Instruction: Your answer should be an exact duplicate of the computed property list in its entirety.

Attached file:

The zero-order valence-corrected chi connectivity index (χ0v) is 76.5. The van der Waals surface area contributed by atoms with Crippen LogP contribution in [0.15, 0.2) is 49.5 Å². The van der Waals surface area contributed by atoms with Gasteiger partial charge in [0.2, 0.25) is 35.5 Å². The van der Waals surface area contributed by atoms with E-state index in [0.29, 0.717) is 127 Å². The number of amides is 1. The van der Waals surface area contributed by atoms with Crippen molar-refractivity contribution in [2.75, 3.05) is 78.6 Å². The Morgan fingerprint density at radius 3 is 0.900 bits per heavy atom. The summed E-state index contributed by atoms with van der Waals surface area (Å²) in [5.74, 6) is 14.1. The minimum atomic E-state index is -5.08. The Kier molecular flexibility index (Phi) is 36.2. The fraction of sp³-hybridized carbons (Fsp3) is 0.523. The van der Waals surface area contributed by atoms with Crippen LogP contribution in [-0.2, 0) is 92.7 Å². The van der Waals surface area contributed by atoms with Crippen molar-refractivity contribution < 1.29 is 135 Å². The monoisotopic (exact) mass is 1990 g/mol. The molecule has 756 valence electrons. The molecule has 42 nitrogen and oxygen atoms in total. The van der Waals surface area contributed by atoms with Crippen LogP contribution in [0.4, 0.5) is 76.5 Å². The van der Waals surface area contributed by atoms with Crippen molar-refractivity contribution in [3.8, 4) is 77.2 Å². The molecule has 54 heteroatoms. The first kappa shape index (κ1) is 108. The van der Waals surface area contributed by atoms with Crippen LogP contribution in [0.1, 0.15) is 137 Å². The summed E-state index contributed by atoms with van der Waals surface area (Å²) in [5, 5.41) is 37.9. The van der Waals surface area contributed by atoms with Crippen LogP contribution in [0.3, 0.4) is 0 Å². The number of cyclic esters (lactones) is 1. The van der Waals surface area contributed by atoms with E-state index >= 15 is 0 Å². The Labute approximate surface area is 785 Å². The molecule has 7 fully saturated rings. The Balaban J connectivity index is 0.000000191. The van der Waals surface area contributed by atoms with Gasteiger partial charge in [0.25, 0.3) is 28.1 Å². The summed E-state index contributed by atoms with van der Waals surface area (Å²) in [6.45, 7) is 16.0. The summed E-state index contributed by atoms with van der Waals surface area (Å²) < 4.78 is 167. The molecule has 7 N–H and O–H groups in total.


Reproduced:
The zero-order valence-corrected chi connectivity index (χ0v) is 76.5. The van der Waals surface area contributed by atoms with Crippen LogP contribution in [0.15, 0.2) is 49.5 Å². The van der Waals surface area contributed by atoms with Gasteiger partial charge in [0.2, 0.25) is 35.5 Å². The van der Waals surface area contributed by atoms with E-state index in [0.29, 0.717) is 127 Å². The number of amides is 1. The van der Waals surface area contributed by atoms with Crippen molar-refractivity contribution in [2.75, 3.05) is 78.6 Å². The Morgan fingerprint density at radius 3 is 0.900 bits per heavy atom. The summed E-state index contributed by atoms with van der Waals surface area (Å²) in [5.74, 6) is 14.1. The minimum atomic E-state index is -5.08. The Kier molecular flexibility index (Phi) is 36.2. The fraction of sp³-hybridized carbons (Fsp3) is 0.523. The van der Waals surface area contributed by atoms with Crippen LogP contribution in [-0.2, 0) is 92.7 Å². The van der Waals surface area contributed by atoms with Crippen molar-refractivity contribution < 1.29 is 135 Å². The monoisotopic (exact) mass is 1990 g/mol. The molecule has 756 valence electrons. The molecule has 42 nitrogen and oxygen atoms in total. The van der Waals surface area contributed by atoms with Crippen LogP contribution in [0.4, 0.5) is 76.5 Å². The van der Waals surface area contributed by atoms with Crippen molar-refractivity contribution in [3.8, 4) is 77.2 Å². The molecule has 54 heteroatoms. The first kappa shape index (κ1) is 108. The van der Waals surface area contributed by atoms with Crippen LogP contribution in [0.1, 0.15) is 137 Å². The summed E-state index contributed by atoms with van der Waals surface area (Å²) in [5, 5.41) is 37.9. The van der Waals surface area contributed by atoms with Crippen LogP contribution in [0.3, 0.4) is 0 Å². The number of cyclic esters (lactones) is 1. The van der Waals surface area contributed by atoms with E-state index >= 15 is 0 Å². The Labute approximate surface area is 785 Å². The molecule has 7 fully saturated rings. The Balaban J connectivity index is 0.000000191. The van der Waals surface area contributed by atoms with Gasteiger partial charge in [0.25, 0.3) is 28.1 Å². The summed E-state index contributed by atoms with van der Waals surface area (Å²) in [6.45, 7) is 16.0. The summed E-state index contributed by atoms with van der Waals surface area (Å²) < 4.78 is 167. The molecule has 7 N–H and O–H groups in total.